Presuming you're not familiar with Frank Dikotter.

It's not surprising that in such a closed society criticism of Mao is muted. It is quite incredible for you to say 'in a population of 1.4 billion there are thousands who would disagree.'...you speak for billions? Well no more to say

Mao was responsible for the deaths of millions of Chinese people. It's dismissive to refer to him as 'not a nice guy', responsible for 'brutal political decisions'...you're missing the words mass and murderer
To say he can't be fully understood without context is true of many brutal dictators it doesn't take away from their inhumanity
Churchill was deeply flawed but you're looking for comparisons in the wrong places
I'm not expecting to change your mind but I am puzzled at the idea that to consider his actions evil requires a considerable amount of drugs....

https://www.theguardian.com/world/20...ommunist-party
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  #35  
Old 03-09-2020, 20:33
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I have to agree with raven wholeheartedly on this, there is some serious gaslighting going on from cameron regarding china's history. I feel like they're playing into the propaganda role of the chinese state that have successfully spent decades erasing things like tiananmen square from being written about, taught, or even discussed openly without risk of being disappeared. There is a whole generation who have grown up not knowing the protests ever took place.
I'm reminded of the mussolini apologists who said "well, at least he made the trains run on time" (narrator: he didn't).

https://www.nytimes.com/2019/06/03/o...men-china.html
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  #36  
Old 04-09-2020, 09:11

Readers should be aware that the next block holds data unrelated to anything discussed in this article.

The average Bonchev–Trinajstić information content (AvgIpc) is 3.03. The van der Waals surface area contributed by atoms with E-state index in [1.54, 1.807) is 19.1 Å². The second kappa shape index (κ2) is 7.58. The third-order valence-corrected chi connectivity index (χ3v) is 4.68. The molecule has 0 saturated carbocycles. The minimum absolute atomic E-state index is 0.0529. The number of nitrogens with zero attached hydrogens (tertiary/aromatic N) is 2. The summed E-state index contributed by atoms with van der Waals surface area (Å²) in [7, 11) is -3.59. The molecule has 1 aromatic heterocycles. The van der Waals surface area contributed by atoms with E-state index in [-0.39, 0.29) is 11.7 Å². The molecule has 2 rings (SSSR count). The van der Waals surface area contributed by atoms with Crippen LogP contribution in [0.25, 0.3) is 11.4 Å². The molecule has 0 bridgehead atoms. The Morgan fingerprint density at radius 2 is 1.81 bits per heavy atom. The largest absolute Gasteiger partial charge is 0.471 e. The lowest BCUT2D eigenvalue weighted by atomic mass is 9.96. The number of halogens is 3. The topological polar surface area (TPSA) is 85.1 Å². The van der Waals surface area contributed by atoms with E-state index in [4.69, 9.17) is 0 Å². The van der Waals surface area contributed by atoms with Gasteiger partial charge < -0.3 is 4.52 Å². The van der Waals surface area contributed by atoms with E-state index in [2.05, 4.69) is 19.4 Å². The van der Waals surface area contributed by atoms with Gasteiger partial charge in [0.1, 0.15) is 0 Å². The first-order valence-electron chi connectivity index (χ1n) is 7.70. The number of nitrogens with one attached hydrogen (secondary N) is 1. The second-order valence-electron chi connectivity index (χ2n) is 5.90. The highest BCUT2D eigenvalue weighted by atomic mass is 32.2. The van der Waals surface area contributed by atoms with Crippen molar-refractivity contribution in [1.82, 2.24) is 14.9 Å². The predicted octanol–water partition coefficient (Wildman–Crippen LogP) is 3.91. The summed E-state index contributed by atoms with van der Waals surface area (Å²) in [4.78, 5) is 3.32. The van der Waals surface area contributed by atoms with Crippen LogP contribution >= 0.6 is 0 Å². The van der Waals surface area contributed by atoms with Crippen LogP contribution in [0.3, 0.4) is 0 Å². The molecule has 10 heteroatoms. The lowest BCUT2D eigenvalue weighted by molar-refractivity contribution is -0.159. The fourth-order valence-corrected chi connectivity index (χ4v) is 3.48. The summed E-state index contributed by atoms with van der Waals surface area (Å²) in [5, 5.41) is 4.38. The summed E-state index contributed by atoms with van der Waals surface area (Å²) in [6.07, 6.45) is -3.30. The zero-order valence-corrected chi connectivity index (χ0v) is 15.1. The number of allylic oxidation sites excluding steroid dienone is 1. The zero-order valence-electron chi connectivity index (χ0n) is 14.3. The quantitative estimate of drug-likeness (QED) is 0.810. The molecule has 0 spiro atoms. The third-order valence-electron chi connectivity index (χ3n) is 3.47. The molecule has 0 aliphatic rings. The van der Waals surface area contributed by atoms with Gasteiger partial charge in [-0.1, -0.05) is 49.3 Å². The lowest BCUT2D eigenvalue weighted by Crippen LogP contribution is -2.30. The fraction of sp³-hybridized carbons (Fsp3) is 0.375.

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Quote:
Originally Posted by cameron33
though you’ll go far to top the guy who, apropos of nothing, accused me of thinking himself “the smartest guy in the room” before going onto list his educational CV.
As others have pointed out, this was a direct response to:


Quote:
Originally Posted by cameron33
The famine is a complex topic, and very few people have the educational background or will to give it the needed time
Not sure who that point was intended for but it's a load of bollox. You could easily twist that to say that majority of the Chinese population don't have the educational background to comment on the famine. Even people with similar levels of education will come to different conclusions. The above quote makes it seem like you believe you have the educational background and no one else does.

One argument that irks me is that somehow 'western' folk shouldn't have a view on 'eastern' authoritarian regimes or dictatorships. Again it's a load of bollox, that argument is always deployed in defence of regimes imprisoning or murdering its own citizens. I rarely hear that argument come about in analysis of Japan, Taiwan or Singapore. There is no war of civilizations and to be honest most of the East's despots are in place directly because of Western exploitation. One can easily posit that much of China's growth owes to opening up its land and people to be exploited by Western companies seeking cheaper labour and production and thus crystallising the power structure keeping Communist party in control.

For what it's worth, my degrees mean nothing to this topic but intellectual grandstanding is one of my triggers.
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  #37  
Old 04-09-2020, 20:27
cameron33 cameron33 is offline
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@raven
The famine is a complex topic, and very few people have the educational background or will to give it the needed time“
Yes, I accept I could have worded that better. I wasn’t questioning the intelligence of anyone here. My point was that a knowledge of Chinese 20th century politics, society etc is necessary to understand all the facets. Of course anyone *could* attain these, but few have them as a starting point. Events have complex causes. Pinning all the blame on Mao and calling him a mass murderer doesn’t change that. It’s like Trump blaming the whole pandemic on Xi Jinping. Might make you feel better but it’s just stupid.

Mao was responsible for the deaths of millions of Chinese people. It's dismissive to refer to him as 'not a nice guy', responsible for 'brutal political decisions'...you're missing the words mass and murderer”.